Helping Elk Out Not Possible

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Elk in Jackson Hole Wyoming have had their migration route cut off and have come to rely on state and federal feedlots, in what is known as the National Elk Refuge. Jackson Hole, Wyoming is home to deer, pronghorn, and elk along with other animals. Jackson Hole is lovely during the summer, but not very life sustaining during the winter months. Elk did not winter there before their migration route was cut off by development.

The deer and pronghorn are still able to migrate, using the Gros Ventre River, to Green River, out to Pinedale and Rock Springs. This area needs to be kept open from development for the deer and pronghorn migration, but there is always more new development pushing in.

A question has been raised, can a migration route be created and could the elk migrate again? After looking at the question and consequences of the action, Angus M. Thuermer Jr., says "no." Many of the elk have already contracted brucellosis, and the infection could be detrimental to the cattle industry. Also the cattle eat all the natural forage around the area all summer long, there would not be much left, if any, for the elk to winter on. From The Wildlife News.

Comments

hunter25's picture

Oh the inevitable results of

Oh the inevitable results of residential expansion. It's sad to see but no way to stop it anywhere really. They try to save land here and there but the big money always wins out. We have had a lot of problems similar here in Colorado with our deer and elk. Especially here in the Roaring Fork Valley where I live. Of course here with the deer herd they just decided to reduce the herd to compenaste for the loss of habitat and winter range.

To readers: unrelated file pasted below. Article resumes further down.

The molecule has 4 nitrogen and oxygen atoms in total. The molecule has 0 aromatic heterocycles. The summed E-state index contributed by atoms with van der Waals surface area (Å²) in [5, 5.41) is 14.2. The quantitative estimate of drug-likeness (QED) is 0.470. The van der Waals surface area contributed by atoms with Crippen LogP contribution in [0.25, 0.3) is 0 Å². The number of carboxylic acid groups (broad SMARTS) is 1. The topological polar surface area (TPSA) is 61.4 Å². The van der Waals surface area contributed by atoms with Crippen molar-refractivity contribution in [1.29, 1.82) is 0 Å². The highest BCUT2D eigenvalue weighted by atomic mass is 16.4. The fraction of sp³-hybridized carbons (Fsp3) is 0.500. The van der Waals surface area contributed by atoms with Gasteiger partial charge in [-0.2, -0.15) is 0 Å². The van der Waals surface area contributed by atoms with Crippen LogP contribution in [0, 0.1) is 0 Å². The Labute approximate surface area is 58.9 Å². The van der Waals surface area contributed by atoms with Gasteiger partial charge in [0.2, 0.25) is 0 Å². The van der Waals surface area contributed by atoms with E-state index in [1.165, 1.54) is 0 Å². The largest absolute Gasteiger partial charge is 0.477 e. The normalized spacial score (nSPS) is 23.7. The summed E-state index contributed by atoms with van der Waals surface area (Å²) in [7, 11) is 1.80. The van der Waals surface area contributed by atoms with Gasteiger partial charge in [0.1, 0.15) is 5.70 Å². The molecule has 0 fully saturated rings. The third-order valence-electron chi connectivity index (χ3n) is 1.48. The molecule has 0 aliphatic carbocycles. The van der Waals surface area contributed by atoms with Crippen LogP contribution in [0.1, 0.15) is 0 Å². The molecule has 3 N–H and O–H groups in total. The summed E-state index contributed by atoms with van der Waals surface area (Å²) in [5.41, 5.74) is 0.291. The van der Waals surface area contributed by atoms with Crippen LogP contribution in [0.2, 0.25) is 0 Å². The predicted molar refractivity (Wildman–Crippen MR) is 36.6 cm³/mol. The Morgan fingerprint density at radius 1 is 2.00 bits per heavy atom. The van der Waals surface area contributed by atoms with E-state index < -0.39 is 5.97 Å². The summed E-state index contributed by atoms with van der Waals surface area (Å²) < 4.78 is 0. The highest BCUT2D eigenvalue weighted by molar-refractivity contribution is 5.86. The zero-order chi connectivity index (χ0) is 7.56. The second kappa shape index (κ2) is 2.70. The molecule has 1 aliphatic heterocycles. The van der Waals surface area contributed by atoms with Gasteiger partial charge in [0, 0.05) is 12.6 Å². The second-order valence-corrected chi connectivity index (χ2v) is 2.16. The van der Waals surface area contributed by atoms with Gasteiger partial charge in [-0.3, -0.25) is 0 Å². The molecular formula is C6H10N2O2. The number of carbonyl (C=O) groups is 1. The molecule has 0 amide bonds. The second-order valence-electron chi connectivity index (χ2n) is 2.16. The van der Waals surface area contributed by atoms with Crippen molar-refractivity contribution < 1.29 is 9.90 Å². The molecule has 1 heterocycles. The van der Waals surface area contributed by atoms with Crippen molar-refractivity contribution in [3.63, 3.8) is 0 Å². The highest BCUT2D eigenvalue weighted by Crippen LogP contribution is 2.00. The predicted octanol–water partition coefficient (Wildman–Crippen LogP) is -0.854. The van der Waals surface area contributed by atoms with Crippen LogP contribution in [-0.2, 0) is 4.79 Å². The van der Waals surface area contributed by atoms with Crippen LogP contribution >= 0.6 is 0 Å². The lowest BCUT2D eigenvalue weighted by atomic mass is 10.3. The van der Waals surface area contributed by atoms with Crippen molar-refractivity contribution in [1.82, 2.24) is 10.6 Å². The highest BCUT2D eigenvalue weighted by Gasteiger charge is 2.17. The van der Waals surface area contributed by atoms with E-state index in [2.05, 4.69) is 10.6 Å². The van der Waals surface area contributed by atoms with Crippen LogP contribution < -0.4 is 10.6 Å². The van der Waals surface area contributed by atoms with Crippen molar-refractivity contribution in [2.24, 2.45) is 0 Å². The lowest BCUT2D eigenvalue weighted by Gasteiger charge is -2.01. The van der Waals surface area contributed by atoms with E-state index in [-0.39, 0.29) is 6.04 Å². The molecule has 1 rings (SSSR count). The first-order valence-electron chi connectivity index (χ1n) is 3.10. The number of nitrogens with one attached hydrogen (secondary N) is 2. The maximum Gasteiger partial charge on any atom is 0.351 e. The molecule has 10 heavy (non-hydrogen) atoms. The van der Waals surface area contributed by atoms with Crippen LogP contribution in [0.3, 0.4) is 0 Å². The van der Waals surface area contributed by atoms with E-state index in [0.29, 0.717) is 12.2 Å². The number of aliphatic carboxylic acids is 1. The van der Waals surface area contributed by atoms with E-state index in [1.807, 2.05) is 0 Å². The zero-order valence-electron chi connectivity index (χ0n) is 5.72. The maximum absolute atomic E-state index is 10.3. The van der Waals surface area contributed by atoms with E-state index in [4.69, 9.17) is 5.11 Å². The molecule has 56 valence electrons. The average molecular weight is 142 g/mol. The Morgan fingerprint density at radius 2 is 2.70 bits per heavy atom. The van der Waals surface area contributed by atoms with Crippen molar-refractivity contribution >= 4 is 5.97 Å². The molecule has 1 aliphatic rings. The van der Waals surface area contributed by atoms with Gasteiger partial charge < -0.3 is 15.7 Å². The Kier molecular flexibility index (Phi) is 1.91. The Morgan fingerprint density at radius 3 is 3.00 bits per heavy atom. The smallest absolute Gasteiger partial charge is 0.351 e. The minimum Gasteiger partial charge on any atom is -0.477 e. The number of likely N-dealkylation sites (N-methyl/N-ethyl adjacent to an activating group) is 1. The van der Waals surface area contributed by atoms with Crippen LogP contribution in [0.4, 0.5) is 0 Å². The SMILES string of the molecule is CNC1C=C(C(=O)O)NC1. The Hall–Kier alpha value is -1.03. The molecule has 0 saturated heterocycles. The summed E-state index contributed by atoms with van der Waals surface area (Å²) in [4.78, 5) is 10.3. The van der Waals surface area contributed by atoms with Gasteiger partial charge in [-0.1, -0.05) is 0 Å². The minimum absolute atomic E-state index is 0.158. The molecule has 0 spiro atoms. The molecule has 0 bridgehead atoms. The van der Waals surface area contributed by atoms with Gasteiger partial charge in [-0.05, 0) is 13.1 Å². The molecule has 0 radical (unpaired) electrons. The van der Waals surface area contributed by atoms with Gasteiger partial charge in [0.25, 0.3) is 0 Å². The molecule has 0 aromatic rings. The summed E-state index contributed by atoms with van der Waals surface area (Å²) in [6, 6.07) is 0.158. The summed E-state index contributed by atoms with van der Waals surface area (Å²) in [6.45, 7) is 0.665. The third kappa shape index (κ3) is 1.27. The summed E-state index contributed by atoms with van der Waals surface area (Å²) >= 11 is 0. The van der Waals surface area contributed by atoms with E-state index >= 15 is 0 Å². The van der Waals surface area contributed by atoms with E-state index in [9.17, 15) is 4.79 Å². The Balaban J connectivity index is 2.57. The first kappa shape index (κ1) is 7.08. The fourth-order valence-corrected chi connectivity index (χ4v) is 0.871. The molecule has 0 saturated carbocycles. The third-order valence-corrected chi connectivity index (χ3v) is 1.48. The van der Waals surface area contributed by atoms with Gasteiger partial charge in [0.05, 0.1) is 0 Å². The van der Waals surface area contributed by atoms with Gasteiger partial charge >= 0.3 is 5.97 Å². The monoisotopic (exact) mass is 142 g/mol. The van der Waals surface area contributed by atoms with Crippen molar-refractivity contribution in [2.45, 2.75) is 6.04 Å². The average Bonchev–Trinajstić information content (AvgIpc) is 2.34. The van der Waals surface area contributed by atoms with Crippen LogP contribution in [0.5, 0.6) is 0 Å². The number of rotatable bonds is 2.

Retired2hunt's picture

  Well I have to agree with

 

Well I have to agree with not trying to "educate" or to generate the means for the elk to migrate and follow the route that the antelope and deer have been using.  There are several reasons for my opinion.  There is a link within the "The Wildlife News" link at the bottom of the BGH article.  That takes you to the detail of Angus' reasoning - http://www.jhnewsandguide.com/article.php?art_id=7920  There he details of why the elk will not migrate to the lower desert areas when there are so many better rancher's property for their grazing.  Also the chances for Elk passed diseases requireing the killing off of entire cattle herds would cost the Wyoming DOW more than what it is paying now to feed the elk at the refuge.

There appears to be a reprieve to the feeding of the elk in the refuge this year.  If you follow this link http://www.jhnewsandguide.com/article.php?art_id=7924 it provides some opinion as to why the elk numbers in the refuge are far lower than normal at this time.  It also provides that since the elk are not there in full numbers yet the human intervention of feeding them will be delayed - thus saving funds alloted for the feeding.  I think their sprinkler system (last paragraph) is the best solution here and that the focus should be on continuing the growth of that sprinkler system to generate more "natural" feeding grounds within the refuge and eventually eliminate the alfalfa pellets and hay that is provided now.  This natural feeding would decrease the odds of disease being passed and offer the best financial solution - in my opinion.